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The Dodecanese Islands

The Dodecanese or Dodecanisos is the name of the island complex in the north eastern Aegean. They are situated between the islands of Crete, the Cyclades, lkarias, Samos and the Asia Minor seaboard.

Geophysical condition
Apart from the twelve main islands, which gave the name to the island complex (Rhodes, Astypalia, Kalymnos, Karpathos, Kasos, Kos, Leros, Nysiros, Patmos, Symi, Tilos. Halki), the islets of Lipsi (16 square kms), Pserimos (14.6 square kms), Agathonisi (13.4 square kms), Sari a (11 square kms), Kastellorizo (9.1 square kms), Levitha (9 square kms), Giali (6 square kms), Kinaros (4.3 square kms) amongst other islets, barren islets and rock peaks, all constitute the group of islands known as the Dodecanese. Sea shells and crustacean fossils which are found on top of mountains indicate that the formation of this island chain, either wholly or partly, occurred under the surface of the sea. During lengthy and complex geological upheavals, dry land emerged only to be, to a great extent, resubmerged some 3-4 million years ago, leaving only the mountain tops of" Aigaiida" above sea level to form today's Aegean Islands.
The Dodecanese climate is of a transitional type and ranges from temperate to dry tropical climates which is characterized with lots of sunlight and an extended dry summer period.

Fauna - Flora
Forests and bush lands of pine, cypress, wild olive, cedar, mastic. arbutus bush and holly together with a variety of annual and long lasting turf, aromatic plants (oregano, thyme, lavender), carob and olive trees, all make for a rich mosaic of plant varieties. Often on the islets unique plant and animal species have been observed (especially reptiles and invertebrate), remnants of an isolated evolution and adaptation to the unique conditions, which were created when these islets were cut off from the larger islands.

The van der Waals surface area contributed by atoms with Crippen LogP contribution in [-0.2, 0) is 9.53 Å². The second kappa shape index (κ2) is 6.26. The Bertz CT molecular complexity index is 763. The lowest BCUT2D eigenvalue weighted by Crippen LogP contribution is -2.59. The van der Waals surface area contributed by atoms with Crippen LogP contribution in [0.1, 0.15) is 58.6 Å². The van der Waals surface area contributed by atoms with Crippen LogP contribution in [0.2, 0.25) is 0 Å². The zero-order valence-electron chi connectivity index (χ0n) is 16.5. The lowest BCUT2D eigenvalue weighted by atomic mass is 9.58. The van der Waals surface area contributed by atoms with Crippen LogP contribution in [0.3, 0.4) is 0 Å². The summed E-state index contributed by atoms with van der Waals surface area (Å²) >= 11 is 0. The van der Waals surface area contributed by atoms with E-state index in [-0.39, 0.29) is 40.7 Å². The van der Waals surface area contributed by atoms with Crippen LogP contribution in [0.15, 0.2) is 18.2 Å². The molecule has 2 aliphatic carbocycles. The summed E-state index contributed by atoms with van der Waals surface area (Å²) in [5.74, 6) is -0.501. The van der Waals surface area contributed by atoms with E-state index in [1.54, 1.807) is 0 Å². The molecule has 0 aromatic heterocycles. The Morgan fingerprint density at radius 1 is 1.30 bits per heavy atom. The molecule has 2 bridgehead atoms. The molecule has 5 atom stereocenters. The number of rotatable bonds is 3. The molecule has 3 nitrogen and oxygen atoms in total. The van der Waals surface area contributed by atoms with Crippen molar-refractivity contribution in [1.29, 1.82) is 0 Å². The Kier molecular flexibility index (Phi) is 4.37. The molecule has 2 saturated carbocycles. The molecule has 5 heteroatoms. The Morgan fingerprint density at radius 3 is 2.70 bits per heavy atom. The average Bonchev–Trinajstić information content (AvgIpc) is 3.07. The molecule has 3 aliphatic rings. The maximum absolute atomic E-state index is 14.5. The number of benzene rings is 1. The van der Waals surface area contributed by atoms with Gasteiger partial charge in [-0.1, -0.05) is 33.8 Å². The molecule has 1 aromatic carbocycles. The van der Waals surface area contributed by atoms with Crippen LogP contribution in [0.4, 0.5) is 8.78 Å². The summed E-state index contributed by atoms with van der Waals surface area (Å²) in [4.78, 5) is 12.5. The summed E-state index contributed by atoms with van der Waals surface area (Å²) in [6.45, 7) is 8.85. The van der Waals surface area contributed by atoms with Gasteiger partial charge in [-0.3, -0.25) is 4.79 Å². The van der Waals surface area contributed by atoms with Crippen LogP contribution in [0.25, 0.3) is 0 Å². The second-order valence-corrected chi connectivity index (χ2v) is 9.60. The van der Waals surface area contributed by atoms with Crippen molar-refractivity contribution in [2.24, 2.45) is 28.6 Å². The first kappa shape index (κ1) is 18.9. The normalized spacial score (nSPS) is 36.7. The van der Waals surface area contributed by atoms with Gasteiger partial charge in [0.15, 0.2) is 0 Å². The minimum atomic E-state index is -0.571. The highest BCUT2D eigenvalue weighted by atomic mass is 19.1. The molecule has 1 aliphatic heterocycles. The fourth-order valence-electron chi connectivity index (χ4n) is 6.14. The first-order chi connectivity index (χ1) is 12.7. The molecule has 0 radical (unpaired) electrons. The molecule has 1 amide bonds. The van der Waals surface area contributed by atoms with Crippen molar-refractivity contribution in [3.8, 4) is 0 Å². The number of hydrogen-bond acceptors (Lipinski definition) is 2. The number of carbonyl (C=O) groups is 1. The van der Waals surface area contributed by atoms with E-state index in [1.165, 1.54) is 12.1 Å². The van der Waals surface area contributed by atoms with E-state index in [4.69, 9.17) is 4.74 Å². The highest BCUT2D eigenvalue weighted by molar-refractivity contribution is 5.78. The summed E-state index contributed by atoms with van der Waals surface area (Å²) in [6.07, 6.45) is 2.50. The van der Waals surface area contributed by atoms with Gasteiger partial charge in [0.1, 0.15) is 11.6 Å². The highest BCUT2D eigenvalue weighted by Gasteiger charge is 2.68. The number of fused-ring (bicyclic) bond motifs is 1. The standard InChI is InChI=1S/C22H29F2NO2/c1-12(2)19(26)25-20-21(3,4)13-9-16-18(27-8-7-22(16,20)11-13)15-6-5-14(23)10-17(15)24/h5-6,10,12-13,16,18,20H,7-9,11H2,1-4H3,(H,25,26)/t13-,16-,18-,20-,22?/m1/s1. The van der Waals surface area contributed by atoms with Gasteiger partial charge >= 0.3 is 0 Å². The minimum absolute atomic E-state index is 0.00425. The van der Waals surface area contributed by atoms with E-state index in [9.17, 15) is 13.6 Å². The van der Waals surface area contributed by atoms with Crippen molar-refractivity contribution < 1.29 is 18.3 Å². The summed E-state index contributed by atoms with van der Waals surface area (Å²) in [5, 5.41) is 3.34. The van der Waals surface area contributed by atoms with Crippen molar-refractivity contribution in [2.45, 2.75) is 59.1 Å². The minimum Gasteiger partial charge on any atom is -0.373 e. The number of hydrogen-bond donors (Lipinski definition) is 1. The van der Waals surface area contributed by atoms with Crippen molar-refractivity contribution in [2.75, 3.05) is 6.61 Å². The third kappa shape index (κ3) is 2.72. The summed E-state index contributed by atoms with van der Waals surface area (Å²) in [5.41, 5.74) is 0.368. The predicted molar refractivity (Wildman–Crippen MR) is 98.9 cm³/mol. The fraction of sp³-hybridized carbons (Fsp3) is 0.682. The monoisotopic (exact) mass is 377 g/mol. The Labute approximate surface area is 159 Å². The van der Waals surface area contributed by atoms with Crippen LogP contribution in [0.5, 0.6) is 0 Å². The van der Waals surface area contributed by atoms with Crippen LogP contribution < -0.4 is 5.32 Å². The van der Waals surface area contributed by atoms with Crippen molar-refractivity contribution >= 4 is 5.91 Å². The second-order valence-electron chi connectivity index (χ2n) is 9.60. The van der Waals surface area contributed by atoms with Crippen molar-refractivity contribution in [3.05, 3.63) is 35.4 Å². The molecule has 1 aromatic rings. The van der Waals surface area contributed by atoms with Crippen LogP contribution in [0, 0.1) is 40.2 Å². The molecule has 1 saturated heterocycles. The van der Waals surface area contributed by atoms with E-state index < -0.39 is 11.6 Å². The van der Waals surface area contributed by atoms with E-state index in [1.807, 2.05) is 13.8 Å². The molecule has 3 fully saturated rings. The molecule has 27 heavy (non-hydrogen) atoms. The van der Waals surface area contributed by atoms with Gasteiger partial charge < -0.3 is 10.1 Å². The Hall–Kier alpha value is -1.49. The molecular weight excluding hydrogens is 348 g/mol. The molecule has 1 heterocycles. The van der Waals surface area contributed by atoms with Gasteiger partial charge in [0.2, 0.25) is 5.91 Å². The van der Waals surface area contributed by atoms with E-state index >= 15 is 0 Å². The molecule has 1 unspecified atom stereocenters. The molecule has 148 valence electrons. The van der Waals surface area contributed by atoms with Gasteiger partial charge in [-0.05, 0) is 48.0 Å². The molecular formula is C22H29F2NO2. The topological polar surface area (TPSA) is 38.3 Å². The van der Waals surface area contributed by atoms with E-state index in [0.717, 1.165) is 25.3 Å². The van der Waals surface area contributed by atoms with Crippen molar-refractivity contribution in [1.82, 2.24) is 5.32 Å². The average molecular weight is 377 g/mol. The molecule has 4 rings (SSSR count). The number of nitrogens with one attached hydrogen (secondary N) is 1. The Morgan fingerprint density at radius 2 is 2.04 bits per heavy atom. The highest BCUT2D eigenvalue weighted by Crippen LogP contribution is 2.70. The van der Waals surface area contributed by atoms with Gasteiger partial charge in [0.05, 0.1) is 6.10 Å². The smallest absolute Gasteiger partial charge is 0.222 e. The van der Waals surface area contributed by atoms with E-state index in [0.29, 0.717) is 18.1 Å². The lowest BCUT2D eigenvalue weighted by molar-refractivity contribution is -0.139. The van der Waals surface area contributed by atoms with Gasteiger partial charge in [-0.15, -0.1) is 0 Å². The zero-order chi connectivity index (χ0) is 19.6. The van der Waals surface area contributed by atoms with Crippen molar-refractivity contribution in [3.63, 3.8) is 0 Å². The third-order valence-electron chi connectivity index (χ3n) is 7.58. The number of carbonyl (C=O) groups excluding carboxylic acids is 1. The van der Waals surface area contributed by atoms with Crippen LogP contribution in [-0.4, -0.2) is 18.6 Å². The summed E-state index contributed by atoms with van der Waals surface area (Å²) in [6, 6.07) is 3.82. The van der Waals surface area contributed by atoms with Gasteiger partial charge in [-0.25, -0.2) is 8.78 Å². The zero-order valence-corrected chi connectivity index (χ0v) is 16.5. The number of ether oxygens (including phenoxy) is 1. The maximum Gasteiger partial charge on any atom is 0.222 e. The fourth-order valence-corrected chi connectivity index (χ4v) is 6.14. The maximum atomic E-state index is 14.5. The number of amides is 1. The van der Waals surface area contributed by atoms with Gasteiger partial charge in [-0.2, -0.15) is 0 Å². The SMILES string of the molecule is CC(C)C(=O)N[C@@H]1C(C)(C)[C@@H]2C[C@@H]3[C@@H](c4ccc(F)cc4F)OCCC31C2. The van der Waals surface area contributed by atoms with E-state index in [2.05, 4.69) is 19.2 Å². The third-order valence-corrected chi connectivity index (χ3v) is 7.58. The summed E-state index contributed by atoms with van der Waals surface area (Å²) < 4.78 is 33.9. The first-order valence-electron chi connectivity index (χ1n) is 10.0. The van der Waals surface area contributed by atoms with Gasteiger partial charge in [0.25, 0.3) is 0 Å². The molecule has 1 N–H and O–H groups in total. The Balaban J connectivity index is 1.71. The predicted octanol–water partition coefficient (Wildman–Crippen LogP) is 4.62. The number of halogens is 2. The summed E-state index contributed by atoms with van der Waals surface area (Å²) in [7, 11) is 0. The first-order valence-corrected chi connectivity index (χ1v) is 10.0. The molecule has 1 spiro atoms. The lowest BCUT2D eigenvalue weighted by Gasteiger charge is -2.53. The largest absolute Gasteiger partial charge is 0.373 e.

At the same time these islets, from which both human beings and land meat eaters are absent, serve as refuges for ancient species which have disappeared with the passage of time from other areas. Fossil findings, which show the different evolution of animal species on these isolated ecosystems, aren't rare, a prime example being the dwarf elephants of Tilos

The many caves, crevices in the rocks, high rocky formations, and dangerous dins all serve as refuges for rare species of birds such as birds of prey small hawks, wild pigeons, herons and cormorants. Also, due to their geographical position, the islands are a stopover for migrating birds. Tens of millions of these birds visit the islands each spring and autumn.
Quite surprising is the rich sea life found in the Dodecanese seas. The rare Mediterranean seal finds refuge in the coastal caves, together with the dolphins, turtles, many varieties of fish, mollusks and crustaceans which form the rich ecosystem of the Dodecanese Sea.
Every single island and islet is of itself a unique natural museum. This of course favors the development of special types of tourism. For example only the island of Kasos boasts 450 plant species, which is more than exist in the whole of Holland.

The inhabitants of the islands keep to a traditionally light diet. They find nourishment mainly in vegetarian food (vegetables, greens), dairy foods (which are prepared even today by traditional methods), honey of exceptional quality as well as in fresh fish which are cooked according to traditional local recipes.